No Man’s Land/The Stranger’s Hand, by Graham Greene
Greene was such a prolific author that some of his writings remained undiscovered and unappreciated for a long period of time, and such is the case here. It is quite possible that these two short stories/treatments will remind the reader of some of Greene’s more familiar work, and it is perhaps inevitable that this should be the case. “No Man’s Land,” for example, will remind many readers of “The Third Man” and the treatment here will also remind the reader of the troubled and complex personal life of the writer as well, which in the case of Greene (and so many other writers, myself included) was deeply influential on what was written as well as the approach taken to the plot. Likewise, “The Stranger’s Hand” bears a close relationship to Greene’s works like “The Captain And The Devil” and “The Fallen Idol,” where a naive young boy deals with the problem of a missing father figure. It is perhaps unkind to speculate the concerns of family and trust that fill the writings of Graham Greene, but he definitely had some concerns he turned to over and over again and the consistency of these concerns definitely prompts pondering and musing on the part of the reader.
The two stories themselves are pretty straightforward in their treatment. “No Man’s Land” is, at its heart, a tete-a-tete between three characters with complex motives and behavior. A man enters into the Soviet zone of Germany and finds that his failure to observe the norms of Catholic devotions prompt his betrayal by a beautiful woman who finds herself in a relationship with a canny Soviet intelligence agent who proceeds to torture the English man until the Englishman gains his trust and then escapes with the girl to England, where they marry and where she will be unfaithful to him and prompt his jealousy and frustration as so many other lovers of hers have known before. In stark contrast, “The Stranger’s Hand” is a story that deals with a young boy traveling to his father, who is a police agent of some kind in Trieste who finds trouble in Venice. The young boy has no photos of his father, and only some vague memories, but with the help of some colorful local characters finds himself involved in the drama of Cold War politics and of help to his father, at least in the completed version of the treatment that was continued by others.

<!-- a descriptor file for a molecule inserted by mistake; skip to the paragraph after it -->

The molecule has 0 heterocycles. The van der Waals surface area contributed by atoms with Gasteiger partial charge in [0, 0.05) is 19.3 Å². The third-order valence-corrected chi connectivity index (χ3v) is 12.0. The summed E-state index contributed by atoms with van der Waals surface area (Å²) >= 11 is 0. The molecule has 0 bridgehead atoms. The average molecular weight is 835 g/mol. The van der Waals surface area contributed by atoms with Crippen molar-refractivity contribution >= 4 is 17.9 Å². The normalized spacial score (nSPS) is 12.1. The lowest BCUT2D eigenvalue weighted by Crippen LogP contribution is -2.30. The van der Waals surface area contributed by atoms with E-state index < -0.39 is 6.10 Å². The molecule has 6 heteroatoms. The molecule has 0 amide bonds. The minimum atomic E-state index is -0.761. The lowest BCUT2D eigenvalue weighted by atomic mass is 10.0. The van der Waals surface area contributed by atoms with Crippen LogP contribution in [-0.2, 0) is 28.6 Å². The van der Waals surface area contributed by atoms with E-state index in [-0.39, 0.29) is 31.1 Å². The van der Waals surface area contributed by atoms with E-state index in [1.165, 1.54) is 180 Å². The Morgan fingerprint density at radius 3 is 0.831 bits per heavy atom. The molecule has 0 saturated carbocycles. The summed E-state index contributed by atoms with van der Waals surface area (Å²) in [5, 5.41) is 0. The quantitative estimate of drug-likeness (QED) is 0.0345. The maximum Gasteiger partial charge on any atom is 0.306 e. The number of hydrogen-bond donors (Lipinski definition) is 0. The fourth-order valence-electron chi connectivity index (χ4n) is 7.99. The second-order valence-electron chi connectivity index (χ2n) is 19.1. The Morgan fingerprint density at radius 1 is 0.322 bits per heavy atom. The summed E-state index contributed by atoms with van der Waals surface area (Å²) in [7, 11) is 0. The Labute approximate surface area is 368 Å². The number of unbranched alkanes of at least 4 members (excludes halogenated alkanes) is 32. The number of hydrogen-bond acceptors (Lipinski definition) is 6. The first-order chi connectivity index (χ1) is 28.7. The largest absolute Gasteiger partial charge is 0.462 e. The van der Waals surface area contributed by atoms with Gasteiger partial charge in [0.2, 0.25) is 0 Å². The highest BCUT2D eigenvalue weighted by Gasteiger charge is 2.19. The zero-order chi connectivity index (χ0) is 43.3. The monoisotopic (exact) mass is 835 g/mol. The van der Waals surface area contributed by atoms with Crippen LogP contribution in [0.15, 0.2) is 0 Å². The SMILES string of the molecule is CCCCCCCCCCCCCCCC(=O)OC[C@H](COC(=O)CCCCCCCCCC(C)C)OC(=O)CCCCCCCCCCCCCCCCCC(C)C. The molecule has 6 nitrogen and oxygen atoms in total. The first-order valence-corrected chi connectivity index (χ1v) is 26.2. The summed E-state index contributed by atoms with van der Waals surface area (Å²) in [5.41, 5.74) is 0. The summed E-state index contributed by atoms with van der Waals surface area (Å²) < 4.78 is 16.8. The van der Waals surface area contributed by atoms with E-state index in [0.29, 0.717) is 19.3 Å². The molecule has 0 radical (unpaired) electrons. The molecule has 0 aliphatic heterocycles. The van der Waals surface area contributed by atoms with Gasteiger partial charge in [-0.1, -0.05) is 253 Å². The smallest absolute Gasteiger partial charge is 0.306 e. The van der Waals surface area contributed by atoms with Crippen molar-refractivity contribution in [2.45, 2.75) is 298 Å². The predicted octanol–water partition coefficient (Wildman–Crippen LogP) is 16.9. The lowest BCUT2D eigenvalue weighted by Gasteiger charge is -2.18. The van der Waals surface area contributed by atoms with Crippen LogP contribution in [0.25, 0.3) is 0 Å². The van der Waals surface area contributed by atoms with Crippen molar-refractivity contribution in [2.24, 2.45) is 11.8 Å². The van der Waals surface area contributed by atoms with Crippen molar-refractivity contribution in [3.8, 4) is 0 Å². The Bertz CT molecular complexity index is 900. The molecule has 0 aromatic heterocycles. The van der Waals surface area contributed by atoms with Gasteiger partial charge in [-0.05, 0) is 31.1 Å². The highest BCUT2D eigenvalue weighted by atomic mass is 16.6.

There are several layers of concern that these particular neglected stories bring to mind for the reader. On the surface level, both of them are interesting stories that have compelling and somewhat paradoxical plots and that have concerns that appear over and over again in Greene’s body of literature concerning matters of trust and family and knowledge. The characters wrestle with faith and with their own lack of trust in government and matters of religion and power. The novels also deal with autobiographical issues within Greene’s life, including his dubious loyalty to the cause of the West against Soviet-led Communism and the author’s own lack of fidelity and honor in his own romantic relationships. Those who lack honor in their own behavior are quick to mistrust others and view them as dishonorable as well. Likewise, the stories the a typically cynical approach to the politics of the mid-20th century. While these stories, in other words, that take up together a bit more than 100 pages, are broadly similar to quite a few writings in Greene’s literature, it is still worthwhile that they should be found and appreciated on their own considerable merits nonetheless.